Visitor Expectations and Perceptions of Program and Physical Accessibility in the National Park Service

Prepared for the National Center on Accessibility

The purpose of the study was to identify the perceptions of people with disabilities relative to program and physical accessibility in the National Park Service.

by Rachel J. C. Chen, PhD


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Several studies have been written about the trip characteristics of state/national park users. However, very little has been done about the behaviors, perceptions, motivations, and expectations of park visitors with disabilities. During spring (2001), the National Center on Accessibility/National Park Service sponsored a study of national park visitors with disabilities. The purpose of the study was to identify the perceptions of people with disabilities relative to program and physical accessibility in the National Park Service. This study interviewed a minimum total of 50 visitors with disabilities (a minimum of 10 at each park included in the study). The research met the following objectives:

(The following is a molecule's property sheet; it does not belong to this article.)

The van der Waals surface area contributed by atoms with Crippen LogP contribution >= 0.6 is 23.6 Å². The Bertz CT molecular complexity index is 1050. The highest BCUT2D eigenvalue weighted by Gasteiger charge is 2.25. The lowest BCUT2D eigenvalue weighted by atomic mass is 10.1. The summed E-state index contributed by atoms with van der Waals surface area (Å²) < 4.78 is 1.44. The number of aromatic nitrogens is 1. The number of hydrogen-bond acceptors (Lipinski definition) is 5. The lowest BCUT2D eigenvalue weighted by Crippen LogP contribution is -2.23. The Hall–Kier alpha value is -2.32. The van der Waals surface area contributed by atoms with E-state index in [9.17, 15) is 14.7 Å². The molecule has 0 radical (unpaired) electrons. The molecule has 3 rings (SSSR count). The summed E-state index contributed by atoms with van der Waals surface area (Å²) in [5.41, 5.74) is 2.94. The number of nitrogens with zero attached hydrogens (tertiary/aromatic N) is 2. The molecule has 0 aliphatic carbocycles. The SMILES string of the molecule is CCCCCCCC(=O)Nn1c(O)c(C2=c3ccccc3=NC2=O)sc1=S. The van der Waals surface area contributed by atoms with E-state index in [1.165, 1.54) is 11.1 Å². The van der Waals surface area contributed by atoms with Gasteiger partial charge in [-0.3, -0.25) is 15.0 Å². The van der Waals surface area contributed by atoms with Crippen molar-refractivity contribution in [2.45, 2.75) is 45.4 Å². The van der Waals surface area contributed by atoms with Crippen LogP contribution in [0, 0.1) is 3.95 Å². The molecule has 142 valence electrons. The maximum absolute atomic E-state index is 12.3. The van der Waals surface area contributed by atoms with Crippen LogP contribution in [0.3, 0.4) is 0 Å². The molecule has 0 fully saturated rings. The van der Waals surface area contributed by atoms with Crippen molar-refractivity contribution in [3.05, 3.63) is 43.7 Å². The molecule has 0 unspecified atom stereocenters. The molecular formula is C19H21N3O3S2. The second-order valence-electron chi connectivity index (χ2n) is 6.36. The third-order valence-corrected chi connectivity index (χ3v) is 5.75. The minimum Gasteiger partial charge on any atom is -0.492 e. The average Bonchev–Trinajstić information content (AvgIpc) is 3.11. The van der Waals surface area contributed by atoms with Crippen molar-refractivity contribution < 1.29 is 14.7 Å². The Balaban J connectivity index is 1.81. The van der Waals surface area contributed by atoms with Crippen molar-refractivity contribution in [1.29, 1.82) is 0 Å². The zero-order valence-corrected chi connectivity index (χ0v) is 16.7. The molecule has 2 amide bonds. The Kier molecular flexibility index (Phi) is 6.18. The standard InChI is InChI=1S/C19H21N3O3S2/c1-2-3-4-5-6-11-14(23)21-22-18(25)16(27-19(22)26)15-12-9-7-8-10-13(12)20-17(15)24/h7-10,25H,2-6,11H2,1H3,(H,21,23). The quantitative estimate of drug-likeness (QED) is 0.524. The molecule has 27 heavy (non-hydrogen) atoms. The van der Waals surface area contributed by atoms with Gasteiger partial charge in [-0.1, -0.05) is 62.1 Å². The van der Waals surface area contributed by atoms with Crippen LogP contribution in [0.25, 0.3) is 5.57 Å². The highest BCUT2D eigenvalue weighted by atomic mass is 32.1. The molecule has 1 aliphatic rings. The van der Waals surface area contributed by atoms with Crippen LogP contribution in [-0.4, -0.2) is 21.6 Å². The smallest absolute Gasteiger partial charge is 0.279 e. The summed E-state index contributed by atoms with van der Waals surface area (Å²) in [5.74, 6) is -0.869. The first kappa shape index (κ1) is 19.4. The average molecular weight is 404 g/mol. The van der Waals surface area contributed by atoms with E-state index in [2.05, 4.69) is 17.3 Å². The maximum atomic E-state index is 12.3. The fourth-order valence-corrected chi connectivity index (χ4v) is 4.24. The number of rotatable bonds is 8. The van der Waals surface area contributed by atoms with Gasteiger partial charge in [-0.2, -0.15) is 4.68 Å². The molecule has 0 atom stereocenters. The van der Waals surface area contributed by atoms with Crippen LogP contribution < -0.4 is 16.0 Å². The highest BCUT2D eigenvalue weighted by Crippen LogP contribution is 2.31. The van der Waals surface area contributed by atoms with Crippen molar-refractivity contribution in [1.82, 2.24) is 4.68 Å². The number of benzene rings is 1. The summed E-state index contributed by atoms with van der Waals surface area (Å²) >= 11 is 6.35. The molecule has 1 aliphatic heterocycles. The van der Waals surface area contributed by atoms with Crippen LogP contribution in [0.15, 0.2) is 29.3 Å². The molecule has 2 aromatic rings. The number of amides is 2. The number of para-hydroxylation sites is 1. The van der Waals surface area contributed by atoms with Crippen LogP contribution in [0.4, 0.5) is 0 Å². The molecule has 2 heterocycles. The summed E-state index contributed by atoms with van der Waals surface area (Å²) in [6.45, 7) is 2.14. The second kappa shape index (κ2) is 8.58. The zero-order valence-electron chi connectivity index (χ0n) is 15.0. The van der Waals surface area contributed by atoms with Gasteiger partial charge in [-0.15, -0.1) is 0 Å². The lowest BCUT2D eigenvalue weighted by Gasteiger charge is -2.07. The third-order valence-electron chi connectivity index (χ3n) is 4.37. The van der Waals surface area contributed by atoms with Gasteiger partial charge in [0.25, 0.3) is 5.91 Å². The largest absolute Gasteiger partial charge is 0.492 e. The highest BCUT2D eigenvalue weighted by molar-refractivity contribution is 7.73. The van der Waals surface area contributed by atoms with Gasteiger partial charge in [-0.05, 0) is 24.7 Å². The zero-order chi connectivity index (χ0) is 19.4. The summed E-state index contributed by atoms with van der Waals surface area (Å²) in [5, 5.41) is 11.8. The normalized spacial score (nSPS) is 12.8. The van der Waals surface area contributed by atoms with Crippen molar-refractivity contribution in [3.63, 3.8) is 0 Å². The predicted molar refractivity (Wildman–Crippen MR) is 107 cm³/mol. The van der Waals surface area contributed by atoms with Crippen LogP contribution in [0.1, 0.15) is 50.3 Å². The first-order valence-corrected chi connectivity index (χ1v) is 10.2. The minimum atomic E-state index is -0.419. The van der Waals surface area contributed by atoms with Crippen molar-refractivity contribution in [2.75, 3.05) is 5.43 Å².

• Collect data on park physical and programmatic accessibility; perceptions on accessibility and barriers to participation by visitors with disabilities,
  • Generate suggestions and recommendations that visitors with disabilities may have that would make a visit to the national park enjoyable,
  • Compile trip-related data (e.g., sources of information used, nights away from home, and the benefits associated with a visit, etc.) from opinions of visitors with disabilities, and
  • Provide information for better understanding, planning, development, and maintenance in outdoor developed areas based on the needs of visitors with disabilities.

Published November 01, 2001

About the Author

  • Rachel J. C. Chen, PhD
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